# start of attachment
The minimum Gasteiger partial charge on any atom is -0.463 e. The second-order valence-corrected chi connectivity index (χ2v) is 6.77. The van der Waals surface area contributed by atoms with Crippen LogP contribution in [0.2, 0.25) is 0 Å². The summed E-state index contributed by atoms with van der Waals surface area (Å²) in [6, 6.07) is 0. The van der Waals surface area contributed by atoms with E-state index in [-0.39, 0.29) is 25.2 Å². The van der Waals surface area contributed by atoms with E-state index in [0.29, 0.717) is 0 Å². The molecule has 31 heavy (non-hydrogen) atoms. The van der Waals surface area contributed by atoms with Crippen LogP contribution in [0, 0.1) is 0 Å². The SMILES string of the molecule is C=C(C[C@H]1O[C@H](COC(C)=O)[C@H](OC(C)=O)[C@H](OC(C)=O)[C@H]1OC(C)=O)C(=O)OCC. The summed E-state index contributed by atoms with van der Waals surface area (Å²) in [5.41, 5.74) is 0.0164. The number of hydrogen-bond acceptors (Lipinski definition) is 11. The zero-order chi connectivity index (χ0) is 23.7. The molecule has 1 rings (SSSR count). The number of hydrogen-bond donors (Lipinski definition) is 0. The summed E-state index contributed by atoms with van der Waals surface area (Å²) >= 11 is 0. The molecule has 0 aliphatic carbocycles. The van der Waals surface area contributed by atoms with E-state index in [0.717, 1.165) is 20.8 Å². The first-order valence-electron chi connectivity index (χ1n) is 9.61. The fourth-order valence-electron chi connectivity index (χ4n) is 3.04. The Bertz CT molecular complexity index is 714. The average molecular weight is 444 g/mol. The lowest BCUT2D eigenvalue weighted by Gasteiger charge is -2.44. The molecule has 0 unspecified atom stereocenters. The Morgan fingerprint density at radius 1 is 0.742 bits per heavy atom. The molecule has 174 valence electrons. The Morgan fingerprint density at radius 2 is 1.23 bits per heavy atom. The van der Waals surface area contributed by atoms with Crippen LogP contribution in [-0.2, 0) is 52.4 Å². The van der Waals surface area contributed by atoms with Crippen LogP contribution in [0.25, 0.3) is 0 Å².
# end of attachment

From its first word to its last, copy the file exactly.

The minimum Gasteiger partial charge on any atom is -0.463 e. The second-order valence-corrected chi connectivity index (χ2v) is 6.77. The van der Waals surface area contributed by atoms with Crippen LogP contribution in [0.2, 0.25) is 0 Å². The summed E-state index contributed by atoms with van der Waals surface area (Å²) in [6, 6.07) is 0. The van der Waals surface area contributed by atoms with E-state index in [-0.39, 0.29) is 25.2 Å². The van der Waals surface area contributed by atoms with E-state index in [0.29, 0.717) is 0 Å². The molecule has 31 heavy (non-hydrogen) atoms. The van der Waals surface area contributed by atoms with Crippen LogP contribution in [0, 0.1) is 0 Å². The SMILES string of the molecule is C=C(C[C@H]1O[C@H](COC(C)=O)[C@H](OC(C)=O)[C@H](OC(C)=O)[C@H]1OC(C)=O)C(=O)OCC. The summed E-state index contributed by atoms with van der Waals surface area (Å²) in [5.41, 5.74) is 0.0164. The number of hydrogen-bond acceptors (Lipinski definition) is 11. The zero-order chi connectivity index (χ0) is 23.7. The molecule has 1 rings (SSSR count). The number of hydrogen-bond donors (Lipinski definition) is 0. The summed E-state index contributed by atoms with van der Waals surface area (Å²) >= 11 is 0. The molecule has 0 aliphatic carbocycles. The van der Waals surface area contributed by atoms with E-state index in [0.717, 1.165) is 20.8 Å². The first-order valence-electron chi connectivity index (χ1n) is 9.61. The fourth-order valence-electron chi connectivity index (χ4n) is 3.04. The Bertz CT molecular complexity index is 714. The average molecular weight is 444 g/mol. The lowest BCUT2D eigenvalue weighted by Gasteiger charge is -2.44. The molecule has 0 unspecified atom stereocenters. The Morgan fingerprint density at radius 1 is 0.742 bits per heavy atom. The molecule has 174 valence electrons. The Morgan fingerprint density at radius 2 is 1.23 bits per heavy atom. The van der Waals surface area contributed by atoms with Crippen LogP contribution in [-0.2, 0) is 52.4 Å². The van der Waals surface area contributed by atoms with Crippen LogP contribution in [0.25, 0.3) is 0 Å².